So this album will be called Antlered Crown and Standing Stone. I said I was aiming at a March release but as usual I’ve been a little optimistic… So I will keep writing, and recording, and when it’s ready, it will be born.

10 thoughts on “Antlered Crown and Standing Stone

  1. Beautiful, beautiful! It’s such a joy and a privilege to get to hear your work — especially live! Must do that again! — and it adds so much to the experience to hear stories like this of how the albums come to be. I look forward to Antlered Crown and Standing Stone — that first treasured listen alone, getting to know the album, then taking it round to introduce to my friends! Thank you for sharing so much about your creative process!

    ~ รine

  2. While I really like all your albums it is the Cauldron Born which resonates deeply with me too. I’ve always felt like it was touching my soul and singing my life. From the time before I called myself pagan (It wasn’t until I landed at Oakleaf 2003 that I realised I’d come home and my life up till that point made more sense) till now. From the recurring dream I had when I was about 10yrs old of having to go up into the attic with my brother to be fed the brew out of the cauldron by the witch. It used to taste foul and I never liked it. I stopped having that dream when it (the dream) changed and I’d questioned my Mam about why did we have to go up into the attic each month and she’d replied because we have to or bad things could happen but when me and my brother were in the attic and I pretended to like the brew then jumped out the attic onto the landing, jumped 12 stairs in one and ran out the front door of the house. To how I recognise the Winter Solstice as the start of my New Year, for always as a kid I had questioned why New Years day wasn’t the day after Solstice Night, it has always been a more logical starting point in my head. To hear that you felt like that album was torn from your soul takes my understanding of it to a deeper level.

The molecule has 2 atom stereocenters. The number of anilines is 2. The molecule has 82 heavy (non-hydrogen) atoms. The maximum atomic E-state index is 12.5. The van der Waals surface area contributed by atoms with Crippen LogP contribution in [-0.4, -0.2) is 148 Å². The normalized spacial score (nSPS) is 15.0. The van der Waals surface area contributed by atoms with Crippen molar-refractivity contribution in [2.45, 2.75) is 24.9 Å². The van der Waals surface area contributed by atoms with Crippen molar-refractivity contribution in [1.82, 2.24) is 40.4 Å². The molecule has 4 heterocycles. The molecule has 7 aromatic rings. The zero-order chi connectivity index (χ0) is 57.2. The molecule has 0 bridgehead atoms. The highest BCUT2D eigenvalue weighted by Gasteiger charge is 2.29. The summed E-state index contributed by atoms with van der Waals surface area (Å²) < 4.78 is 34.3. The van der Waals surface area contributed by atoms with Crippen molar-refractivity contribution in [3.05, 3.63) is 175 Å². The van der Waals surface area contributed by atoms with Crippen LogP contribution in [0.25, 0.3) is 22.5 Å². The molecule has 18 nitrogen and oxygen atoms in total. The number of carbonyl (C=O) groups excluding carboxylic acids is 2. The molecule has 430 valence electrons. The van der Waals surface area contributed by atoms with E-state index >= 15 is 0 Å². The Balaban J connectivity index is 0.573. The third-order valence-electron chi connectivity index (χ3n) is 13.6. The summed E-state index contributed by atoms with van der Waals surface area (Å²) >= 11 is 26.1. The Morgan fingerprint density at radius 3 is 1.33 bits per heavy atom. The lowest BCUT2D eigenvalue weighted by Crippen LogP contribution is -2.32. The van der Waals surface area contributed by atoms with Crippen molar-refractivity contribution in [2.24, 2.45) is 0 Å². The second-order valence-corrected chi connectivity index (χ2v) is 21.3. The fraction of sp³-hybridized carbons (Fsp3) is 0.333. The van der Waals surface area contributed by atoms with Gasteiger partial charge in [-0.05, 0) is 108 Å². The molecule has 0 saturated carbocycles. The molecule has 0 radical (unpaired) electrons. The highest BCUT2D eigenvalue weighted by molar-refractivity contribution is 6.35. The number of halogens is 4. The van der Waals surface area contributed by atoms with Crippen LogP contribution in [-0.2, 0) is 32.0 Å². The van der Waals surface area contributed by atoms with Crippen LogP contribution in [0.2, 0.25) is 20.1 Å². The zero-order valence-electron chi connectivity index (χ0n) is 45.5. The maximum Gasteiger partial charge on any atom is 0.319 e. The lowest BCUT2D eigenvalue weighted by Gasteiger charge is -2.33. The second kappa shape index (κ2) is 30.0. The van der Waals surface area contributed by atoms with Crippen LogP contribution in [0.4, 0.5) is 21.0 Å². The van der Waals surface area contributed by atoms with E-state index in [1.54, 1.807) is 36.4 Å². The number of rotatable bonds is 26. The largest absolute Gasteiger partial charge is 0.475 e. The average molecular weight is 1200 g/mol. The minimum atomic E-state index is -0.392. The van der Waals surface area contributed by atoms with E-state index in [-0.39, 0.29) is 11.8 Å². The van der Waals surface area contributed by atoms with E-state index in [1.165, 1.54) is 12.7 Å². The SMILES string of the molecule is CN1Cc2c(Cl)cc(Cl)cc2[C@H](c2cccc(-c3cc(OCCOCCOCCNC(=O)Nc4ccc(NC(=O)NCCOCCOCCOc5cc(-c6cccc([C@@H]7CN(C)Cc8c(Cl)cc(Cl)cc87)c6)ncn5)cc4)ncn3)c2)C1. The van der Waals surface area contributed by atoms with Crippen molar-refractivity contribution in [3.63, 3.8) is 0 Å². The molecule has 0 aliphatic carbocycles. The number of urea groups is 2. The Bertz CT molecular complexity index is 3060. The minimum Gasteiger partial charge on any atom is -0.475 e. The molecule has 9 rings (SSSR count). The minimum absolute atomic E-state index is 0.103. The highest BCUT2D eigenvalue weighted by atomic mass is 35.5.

Yet the song that brings me to tears every time I hear it, is ‘Green Fields of France’, and it can make me sob my heart out and yet I do not know why, I have some thoughts but need to do a bit more work before I can say yes that is the reason or that is one of the reasons. I take my hat off to you sir for the fact that you can sing it without breaking into tears so that the message whatever it turns out to be can get through. It is testimony to your skill as the Bard, long may it continue.

  3. Great to hear your inspiration behind the songs and how each of your albums were born. I only discovered your music about 3 years ago but it resonates deeply with me. I listen to your music when I am painting as I find it inspires my art work, I can let go into the music and just create.
    A group of us came to see you on Monday night in Southsea, and what an amazing evening we had! It was such a pleasure to hear your music ‘live’ and to find that you sound exactly the same as on your albums!! We had a great time, singing along to the songs we knew and listening intently to those we didn’t. Can’t wait to hear your new album.
    BB
    Sam

  4. Looking forward immensely to this new album and like the title! My favourite song of yours is Cauldron Born, it echoes so much what I feel myself especially wanting to stand on a hillside and raise my arms to the moon! So long may the Awen flow in your songs to inspire us!